Insight influence

There is no point doing research or analysis unless it drives change. That will only happen if our Insight teams become better at influencing decision-makers, so this has become a key topic for the IMA and its members, and we have published a range of Insight leader guides on it.

There are currently 6 titles in this series, plus three training workshops.

To explore the other 7 territories of the IMA's Insight roadmap, please visit the members' library.

For more information, please contact us.

Insight Influence Guides

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IMP301: To change our companies’ behaviour, and for the insights our team produce to really make a difference, we need to transform our Insight team's ability to influence. This guide outlines the 5 key aspects to consider.
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IMP302: We cannot influence if we don't understand, and yet many Insight teams have relatively little insight on the audience for their own insight. In this 10-page guide we explore what it feels like to be a senior decision-maker in today's corporate environment.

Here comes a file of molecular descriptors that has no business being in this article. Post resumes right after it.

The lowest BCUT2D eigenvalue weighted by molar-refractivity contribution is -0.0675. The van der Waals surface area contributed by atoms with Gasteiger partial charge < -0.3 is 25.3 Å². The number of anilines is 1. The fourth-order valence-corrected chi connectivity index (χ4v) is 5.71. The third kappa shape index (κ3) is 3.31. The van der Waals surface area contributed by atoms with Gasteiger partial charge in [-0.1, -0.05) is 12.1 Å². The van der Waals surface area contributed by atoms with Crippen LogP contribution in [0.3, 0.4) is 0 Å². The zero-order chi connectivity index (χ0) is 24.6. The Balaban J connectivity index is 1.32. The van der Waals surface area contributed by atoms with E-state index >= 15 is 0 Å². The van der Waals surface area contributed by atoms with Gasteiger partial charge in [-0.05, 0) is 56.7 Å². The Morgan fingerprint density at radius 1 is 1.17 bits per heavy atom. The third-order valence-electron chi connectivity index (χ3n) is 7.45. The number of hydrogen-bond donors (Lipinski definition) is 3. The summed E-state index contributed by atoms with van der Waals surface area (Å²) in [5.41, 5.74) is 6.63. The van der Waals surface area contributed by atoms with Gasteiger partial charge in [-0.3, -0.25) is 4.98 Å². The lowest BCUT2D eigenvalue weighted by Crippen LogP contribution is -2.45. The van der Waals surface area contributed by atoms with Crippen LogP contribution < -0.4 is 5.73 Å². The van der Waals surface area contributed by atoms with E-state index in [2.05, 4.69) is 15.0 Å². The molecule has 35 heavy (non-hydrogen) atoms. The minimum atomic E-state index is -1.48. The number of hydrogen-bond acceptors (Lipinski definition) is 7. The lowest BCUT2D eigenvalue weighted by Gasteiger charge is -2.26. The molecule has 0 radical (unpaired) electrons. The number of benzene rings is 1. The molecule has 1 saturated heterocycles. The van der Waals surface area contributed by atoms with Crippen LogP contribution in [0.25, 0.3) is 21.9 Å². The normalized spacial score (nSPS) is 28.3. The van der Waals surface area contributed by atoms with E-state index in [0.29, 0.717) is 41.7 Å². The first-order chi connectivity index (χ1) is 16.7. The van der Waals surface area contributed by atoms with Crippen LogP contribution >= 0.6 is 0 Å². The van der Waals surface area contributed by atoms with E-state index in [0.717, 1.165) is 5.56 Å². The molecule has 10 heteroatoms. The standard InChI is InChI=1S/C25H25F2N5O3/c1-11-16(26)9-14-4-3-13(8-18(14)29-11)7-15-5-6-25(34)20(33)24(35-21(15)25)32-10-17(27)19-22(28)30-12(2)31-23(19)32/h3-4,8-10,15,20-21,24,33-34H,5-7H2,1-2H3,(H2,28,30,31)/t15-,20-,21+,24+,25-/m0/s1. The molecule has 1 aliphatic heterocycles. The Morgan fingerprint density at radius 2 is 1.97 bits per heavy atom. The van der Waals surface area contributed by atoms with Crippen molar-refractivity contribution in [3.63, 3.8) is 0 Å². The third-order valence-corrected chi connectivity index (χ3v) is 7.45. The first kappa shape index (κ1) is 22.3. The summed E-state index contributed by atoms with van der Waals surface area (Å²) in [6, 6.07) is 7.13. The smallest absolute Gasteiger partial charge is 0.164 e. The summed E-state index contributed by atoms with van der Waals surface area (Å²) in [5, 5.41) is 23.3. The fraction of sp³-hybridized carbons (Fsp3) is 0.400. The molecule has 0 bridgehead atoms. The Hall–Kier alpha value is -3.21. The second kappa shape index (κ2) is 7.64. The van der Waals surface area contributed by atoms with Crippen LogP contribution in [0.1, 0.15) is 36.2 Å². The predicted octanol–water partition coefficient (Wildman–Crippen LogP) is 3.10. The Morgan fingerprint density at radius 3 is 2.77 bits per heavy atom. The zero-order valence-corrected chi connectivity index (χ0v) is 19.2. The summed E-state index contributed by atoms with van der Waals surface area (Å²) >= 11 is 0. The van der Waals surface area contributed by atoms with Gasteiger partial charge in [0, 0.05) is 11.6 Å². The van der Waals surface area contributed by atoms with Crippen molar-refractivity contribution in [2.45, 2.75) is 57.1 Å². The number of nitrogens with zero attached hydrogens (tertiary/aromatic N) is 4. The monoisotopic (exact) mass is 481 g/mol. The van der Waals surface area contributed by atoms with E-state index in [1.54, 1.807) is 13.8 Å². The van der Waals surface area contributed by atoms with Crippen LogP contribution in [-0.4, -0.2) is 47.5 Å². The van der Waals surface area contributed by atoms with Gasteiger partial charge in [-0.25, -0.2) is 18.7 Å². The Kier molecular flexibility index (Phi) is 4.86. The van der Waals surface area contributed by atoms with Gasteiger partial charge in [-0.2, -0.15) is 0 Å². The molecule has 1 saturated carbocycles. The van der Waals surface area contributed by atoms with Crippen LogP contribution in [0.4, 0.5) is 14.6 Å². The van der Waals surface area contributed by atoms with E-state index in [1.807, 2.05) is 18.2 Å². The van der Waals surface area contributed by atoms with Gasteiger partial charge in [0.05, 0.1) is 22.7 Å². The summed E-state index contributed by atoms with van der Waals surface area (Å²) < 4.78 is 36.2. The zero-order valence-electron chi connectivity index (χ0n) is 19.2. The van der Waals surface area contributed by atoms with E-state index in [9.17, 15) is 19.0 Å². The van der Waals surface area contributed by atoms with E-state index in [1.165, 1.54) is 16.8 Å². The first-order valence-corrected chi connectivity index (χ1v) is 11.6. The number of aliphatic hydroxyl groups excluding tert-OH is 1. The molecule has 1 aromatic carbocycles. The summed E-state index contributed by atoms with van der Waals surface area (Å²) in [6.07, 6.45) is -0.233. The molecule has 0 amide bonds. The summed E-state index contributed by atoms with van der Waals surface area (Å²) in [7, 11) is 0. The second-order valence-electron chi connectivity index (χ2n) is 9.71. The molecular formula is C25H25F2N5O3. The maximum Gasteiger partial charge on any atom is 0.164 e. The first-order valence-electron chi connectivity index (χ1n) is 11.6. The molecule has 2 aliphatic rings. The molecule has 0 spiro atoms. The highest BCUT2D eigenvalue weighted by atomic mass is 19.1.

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IMP303: In this guide, we distill the skills involved in becoming a trusted adviser. We look at how these skills can be applied in practice in order to move from transactional and service-based relationships with decision-makers towards more trust-based relationships.
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IMP304: Most Insight teams have a mix of introverts and extroverts, but our workplaces tend be designed to suit extroverts. How can can Insight leaders make the most of introverts' strengths, and make sure they are not inadvertently discriminating against them?
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IMP305: Behavioural economics represents a fantastic opportunity for Insight teams over the coming decade. This guide explores the core essentials Insight teams need to know in order to influence both consumer decisions and internal corporate decisions.
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IMP306: A key challenge for Insight teams is how to effectively influence their internal stakeholders. This guide provides hints and tips on how to use behavioural economics to engage decision-makers with insights, providing a greater opportunity to ‘nudge’ their behaviour.